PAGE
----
Some of the best restaurant design is intended to go unnoticed. Sure, there will be eye-catching components — a cool mural, a quirky bathroom — but those aren’t as important as the layout, the lighting, the carefully cultivated mood. A well-designed restaurant won’t distract from the food, and especially not from the conversation. Instead, it will subtly contribute to one of those memorable evenings when everything clicks: the meal, the service and the warm vibes.

Architects and designers from six Washington firms that help make such evenings possible spoke with The Washington Post about what inspires them — which in turn might someday inspire home dwellers. Restaurant interiors often contribute to architectural and design trends. Designing for a restaurant, says Michael Francis of Queue Design Agency, is “this great little microcosm of an experience that allows you to experiment on a micro scale.”

Lauren Winter and Brian Miller. (April Greer/For The Washington Post)

Lauren Winter, studio head, and Brian Miller, project designer, Edit Lab at Streetsense

Notable designs:
, the Red Hen, the Gibson

Winter and Miller don’t just design restaurants, they design neighborhoods. The duo’s architectural firm, which was acquired by Streetsense in 2013, focuses on locally owned neighborhood restaurants and the way they play off of one another. In Bloomingdale, the team designed Boundary Stone, El Camino and the Red Hen (Winter’s husband, Sebastian Zutant, is the sommelier and a partner in the restaurant). Near Shaw’s Blagden Alley, they’ll be designing for Derek Brown’sColumbia Room, Jeremiah Langhorne’s the Dabney, Tiffany MacIsaac’sButtercream Bakeshop and All Purpose, a pizzeria from the trio behind the Red Hen. “Our whole mission has been to create a better D.C.,” Winter said.

The past: “Nobody goes to an 80-year-old bistro in Paris with the marble top that’s got huge chunks busted out of it and years of stains and a pitted surface, and says, ‘God, this feels terrible.’ You see the history. ... It’s about places that look better the longer they’re open.” — Miller

The present:“I think [14th Street NW] is great, but does it feel like a neighborhood? Does it have that neighborhood bar?” — Winter

The future: “There’s something really special and rewarding to us about working on somebody’s first place. ...Our dream client is, like, a 23-year-old line cook right now who in eight years is going to open a restaurant.” — Miller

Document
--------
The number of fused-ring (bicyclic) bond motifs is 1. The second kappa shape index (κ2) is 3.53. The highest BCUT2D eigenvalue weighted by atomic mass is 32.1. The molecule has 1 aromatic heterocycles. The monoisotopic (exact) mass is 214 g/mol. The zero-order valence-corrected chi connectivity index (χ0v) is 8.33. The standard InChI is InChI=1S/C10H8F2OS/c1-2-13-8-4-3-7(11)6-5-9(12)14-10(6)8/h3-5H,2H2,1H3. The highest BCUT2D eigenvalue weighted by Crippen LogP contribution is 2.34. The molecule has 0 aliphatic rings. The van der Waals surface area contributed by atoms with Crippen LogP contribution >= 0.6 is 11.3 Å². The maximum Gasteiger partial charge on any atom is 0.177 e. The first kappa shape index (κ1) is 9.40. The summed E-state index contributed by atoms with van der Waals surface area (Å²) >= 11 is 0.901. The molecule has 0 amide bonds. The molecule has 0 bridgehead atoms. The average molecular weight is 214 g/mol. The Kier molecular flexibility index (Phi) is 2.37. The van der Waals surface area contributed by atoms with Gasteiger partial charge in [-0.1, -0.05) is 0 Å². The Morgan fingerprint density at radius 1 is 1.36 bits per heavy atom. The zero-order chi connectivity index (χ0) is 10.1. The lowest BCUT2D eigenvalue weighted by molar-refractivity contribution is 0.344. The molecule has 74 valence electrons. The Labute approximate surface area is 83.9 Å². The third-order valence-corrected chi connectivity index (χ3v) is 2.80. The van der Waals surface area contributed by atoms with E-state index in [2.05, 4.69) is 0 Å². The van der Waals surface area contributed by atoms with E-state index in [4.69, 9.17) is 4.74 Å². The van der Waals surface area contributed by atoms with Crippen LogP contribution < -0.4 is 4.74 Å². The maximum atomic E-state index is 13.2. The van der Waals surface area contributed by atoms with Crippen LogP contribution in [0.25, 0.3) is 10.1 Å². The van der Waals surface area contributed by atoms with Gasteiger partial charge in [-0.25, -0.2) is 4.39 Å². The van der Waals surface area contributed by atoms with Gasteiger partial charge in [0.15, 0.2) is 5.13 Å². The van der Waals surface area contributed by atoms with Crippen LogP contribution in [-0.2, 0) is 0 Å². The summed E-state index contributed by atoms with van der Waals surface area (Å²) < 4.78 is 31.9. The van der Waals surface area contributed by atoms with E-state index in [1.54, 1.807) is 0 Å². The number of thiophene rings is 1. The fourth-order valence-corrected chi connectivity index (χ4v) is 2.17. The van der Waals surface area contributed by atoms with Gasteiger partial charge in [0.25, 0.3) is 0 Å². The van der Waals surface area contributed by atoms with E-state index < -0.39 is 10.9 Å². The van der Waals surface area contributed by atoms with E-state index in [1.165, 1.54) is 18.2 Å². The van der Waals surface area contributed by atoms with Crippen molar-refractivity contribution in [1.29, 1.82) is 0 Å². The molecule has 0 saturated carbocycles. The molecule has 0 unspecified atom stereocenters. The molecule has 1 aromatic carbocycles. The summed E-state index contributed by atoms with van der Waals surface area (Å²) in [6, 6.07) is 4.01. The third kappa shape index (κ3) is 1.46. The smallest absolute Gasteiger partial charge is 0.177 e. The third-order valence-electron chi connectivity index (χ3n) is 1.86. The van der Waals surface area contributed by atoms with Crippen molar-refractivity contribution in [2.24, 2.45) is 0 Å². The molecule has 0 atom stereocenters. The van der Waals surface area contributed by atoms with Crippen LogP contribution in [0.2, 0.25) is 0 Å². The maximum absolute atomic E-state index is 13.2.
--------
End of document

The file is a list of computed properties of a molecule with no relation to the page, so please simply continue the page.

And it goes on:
Soi 38 was one of Francosco Beltran’s projects. (Dixie D. Vereen/For The Washington Post)

Francisco Beltran, founding partner, Design Republica

Notable designs:
Soi 38
, Campono

For Beltran, pathways and sightlines are more important than chairs or doors or murals. Having worked at his uncle’s restaurant before architecture school, he designs with practicality in mind; the path from the kitchen never crosses the path to the bathroom, and server stations are concealed within the dining room. After the logistics comes the fun — facilitated, in part, by a table that functions as a real-life Pinterest board. Beltran and his associates fill the table with photos, materials and fabrics that inspire the concept and gradually edit them down to the essentials. Beltran designed Thai street-food restaurant Soi 38 to be gritty enough to evoke a Bangkok market at night, but polished enough for power lunches.

Baltimore artist Gaia wrapped the walls in a black-and-gold mural featuring a dragon and other creatures, and Beltran installed a photorealistic surprise for those with a sharp eye: “Nobody notices the crocodile.”

The good: “I think the white tablecloth may make a resurgence but to a limited extent. ... The people that are frequenting these industrial and quirky places, they’re getting older, they’re going to want something a little less loud, they’re going to go somewhere that’s a little more their age.”

The bad: “Truthfully, I try to convince [clients] not to get into the business.... I went as far to tell one guy, ‘You might as well give me $50,000 and walk away now. You’ll save money.’ He went forward with [his restaurant], and he was open for a few months, and he closed.

The ugly: “It could be a budget issue, or an ego issue, where one of the partners or owners wants to put their little stamp on it and decides, ‘I like the color purple better.’ And they make the designer change the aesthetic even though the designer knows this is not the way to go.”

Allison Cooke. (Photograph by April Greer/For The Washington Post)
Allison Cooke, director of hospitality design, Core

Notable designs:
, Centrolina , RareSweets